Kanaley’s official January report to two Health Commissioners - and LHH’s January newsletter, The Grapevine, distributed externally - indicated Isakson took an extended leave and wasn’t expected to return, and Skovrinski’s position had been eliminated. These two documents report a nationwide search is underway to hire a new Medical Director, presumably someone who will support the “social-health” care model change.

Many staff believe unofficial, not official, reports of what transpired. A recent “communications audit” revealed that even senior administrators believe “official channels” of communication are the least reliable and the least believable, and that some administrators apparently disagree with LHH’s change in model of care.

The Mayor’s Council has significant political clout at City Hall, since its members are appointed by the Mayor (except eight, who are employees in various City departments). To skirt the City’s Sunshine laws, the group pretends it is a “passive meeting body,” not a formal “policy body,” while, in fact, it develops policies regarding San Francisco’s long-term care continuum of services, and aggressively pushes its policy recommendations on the Mayor, Board of Supervisors, and several City departments.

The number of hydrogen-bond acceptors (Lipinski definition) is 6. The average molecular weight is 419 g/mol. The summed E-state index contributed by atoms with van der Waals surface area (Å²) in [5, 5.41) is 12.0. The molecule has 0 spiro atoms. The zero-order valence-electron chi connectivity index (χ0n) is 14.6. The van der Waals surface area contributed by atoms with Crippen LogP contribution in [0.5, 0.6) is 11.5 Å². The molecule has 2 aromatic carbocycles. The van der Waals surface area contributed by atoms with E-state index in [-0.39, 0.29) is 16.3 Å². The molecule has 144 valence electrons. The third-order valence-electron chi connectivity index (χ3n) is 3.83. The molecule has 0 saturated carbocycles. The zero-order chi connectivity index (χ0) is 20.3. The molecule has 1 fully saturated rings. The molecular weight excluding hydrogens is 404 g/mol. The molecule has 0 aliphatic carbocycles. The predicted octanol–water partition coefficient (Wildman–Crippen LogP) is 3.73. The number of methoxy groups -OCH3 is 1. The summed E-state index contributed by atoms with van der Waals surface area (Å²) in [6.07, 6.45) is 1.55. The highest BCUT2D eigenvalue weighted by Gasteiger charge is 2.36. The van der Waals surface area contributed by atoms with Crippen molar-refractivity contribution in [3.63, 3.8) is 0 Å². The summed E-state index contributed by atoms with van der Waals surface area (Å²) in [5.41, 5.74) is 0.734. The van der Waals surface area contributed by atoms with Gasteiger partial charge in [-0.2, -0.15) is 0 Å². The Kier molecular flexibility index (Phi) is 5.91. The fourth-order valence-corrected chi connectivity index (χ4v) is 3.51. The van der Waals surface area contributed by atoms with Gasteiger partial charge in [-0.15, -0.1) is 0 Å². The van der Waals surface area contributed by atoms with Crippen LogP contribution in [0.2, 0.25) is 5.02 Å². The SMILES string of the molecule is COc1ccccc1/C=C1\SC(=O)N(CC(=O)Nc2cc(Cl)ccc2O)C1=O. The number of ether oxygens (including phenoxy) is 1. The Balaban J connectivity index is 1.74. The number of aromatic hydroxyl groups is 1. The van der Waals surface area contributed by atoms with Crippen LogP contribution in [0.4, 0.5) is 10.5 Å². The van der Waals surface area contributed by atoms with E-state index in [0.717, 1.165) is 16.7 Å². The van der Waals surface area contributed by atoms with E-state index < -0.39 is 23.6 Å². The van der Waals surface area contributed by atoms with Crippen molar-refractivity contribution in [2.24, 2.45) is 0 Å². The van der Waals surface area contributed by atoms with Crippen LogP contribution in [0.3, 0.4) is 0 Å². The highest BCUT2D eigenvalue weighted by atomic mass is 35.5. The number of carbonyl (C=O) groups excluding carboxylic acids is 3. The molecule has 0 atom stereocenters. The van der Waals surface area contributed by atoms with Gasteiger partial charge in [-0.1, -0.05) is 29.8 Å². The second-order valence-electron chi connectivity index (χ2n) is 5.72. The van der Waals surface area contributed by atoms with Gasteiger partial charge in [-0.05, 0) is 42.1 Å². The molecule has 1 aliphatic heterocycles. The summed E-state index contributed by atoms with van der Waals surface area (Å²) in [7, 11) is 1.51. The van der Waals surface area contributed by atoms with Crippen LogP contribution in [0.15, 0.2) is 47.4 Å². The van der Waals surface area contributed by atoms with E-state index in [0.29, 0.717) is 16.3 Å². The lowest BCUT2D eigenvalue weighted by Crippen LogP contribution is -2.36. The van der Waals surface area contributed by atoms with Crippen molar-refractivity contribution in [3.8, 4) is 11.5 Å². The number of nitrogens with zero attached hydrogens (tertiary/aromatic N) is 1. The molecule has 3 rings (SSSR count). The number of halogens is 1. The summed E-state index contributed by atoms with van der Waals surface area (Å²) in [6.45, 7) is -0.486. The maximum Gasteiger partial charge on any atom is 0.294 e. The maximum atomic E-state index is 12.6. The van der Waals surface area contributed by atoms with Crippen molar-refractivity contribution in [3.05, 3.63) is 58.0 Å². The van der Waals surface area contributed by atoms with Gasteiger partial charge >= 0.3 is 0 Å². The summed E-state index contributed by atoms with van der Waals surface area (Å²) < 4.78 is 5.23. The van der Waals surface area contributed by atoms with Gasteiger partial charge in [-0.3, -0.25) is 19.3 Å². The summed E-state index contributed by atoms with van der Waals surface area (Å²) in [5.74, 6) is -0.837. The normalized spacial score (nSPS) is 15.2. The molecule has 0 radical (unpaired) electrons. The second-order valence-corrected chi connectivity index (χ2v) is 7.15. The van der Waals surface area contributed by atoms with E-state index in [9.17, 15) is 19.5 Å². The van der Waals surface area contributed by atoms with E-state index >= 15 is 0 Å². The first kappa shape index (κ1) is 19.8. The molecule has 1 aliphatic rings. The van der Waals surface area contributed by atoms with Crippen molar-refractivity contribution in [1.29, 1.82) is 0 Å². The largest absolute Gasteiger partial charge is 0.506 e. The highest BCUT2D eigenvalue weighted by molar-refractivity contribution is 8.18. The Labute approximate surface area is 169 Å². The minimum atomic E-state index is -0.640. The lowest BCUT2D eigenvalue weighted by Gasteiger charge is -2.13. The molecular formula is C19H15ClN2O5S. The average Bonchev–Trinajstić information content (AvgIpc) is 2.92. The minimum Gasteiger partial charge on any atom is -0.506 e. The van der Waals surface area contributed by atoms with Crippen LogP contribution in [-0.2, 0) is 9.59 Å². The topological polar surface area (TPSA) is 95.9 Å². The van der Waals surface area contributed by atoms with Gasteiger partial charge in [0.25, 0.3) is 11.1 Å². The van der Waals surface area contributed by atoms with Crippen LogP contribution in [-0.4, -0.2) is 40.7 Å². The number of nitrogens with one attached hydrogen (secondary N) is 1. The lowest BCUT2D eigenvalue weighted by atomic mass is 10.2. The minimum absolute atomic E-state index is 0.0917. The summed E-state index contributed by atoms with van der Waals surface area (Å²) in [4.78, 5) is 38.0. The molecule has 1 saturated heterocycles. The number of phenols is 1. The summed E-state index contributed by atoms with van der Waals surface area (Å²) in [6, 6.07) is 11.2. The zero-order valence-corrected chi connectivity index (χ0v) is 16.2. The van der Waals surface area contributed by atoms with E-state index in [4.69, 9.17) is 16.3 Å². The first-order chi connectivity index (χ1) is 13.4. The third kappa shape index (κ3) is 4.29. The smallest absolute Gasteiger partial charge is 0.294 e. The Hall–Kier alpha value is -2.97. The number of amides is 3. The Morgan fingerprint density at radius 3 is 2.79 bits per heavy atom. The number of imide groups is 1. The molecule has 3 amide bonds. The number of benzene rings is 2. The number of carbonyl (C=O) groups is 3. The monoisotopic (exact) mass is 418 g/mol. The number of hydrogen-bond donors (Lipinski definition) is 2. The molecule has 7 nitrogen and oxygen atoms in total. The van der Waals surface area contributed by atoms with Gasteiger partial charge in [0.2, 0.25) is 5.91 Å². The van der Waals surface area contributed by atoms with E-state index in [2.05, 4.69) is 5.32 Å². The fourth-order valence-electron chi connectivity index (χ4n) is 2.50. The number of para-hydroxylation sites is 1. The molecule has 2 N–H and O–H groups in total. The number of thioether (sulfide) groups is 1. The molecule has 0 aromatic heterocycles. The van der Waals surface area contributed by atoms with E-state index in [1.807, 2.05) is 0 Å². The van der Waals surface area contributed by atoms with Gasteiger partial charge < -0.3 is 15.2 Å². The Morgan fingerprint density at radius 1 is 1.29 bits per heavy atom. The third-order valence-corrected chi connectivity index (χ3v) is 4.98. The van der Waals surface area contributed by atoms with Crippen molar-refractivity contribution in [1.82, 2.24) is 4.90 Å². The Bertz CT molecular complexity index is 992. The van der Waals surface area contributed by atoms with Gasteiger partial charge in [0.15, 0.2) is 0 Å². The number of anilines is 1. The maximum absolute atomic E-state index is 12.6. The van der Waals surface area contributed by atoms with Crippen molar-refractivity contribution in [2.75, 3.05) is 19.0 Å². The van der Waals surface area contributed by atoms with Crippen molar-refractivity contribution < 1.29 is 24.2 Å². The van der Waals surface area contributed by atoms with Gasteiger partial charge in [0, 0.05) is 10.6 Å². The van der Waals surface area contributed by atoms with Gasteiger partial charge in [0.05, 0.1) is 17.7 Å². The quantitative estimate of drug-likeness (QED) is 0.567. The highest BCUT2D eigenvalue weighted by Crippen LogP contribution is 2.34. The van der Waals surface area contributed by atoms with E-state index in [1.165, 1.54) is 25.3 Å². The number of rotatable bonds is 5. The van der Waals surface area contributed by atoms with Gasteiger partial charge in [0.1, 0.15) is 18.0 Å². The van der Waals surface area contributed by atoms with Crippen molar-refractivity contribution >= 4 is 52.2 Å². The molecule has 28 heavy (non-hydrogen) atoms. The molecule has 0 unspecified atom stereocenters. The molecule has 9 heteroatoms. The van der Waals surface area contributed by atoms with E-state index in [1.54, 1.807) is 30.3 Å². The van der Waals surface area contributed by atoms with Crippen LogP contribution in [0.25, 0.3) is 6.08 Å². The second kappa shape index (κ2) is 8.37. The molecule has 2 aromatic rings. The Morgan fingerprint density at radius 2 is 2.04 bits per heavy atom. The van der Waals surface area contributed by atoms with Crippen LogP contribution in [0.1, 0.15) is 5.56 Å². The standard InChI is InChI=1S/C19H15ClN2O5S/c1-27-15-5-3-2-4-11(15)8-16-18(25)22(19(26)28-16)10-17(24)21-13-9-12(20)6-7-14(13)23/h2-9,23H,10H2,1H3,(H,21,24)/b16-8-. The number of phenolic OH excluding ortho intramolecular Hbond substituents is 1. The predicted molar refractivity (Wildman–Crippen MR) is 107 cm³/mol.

At the Council’s December 2008 meeting, a draft of priority objectives was discussed for its “Living With Dignity Strategic Plan,” a policy document developed by the Human Services Agency and staff members in the Department of Aging and Adult Services and the Department of Public Health. This document guides programming by those agencies, and is used to develop the City’s budget.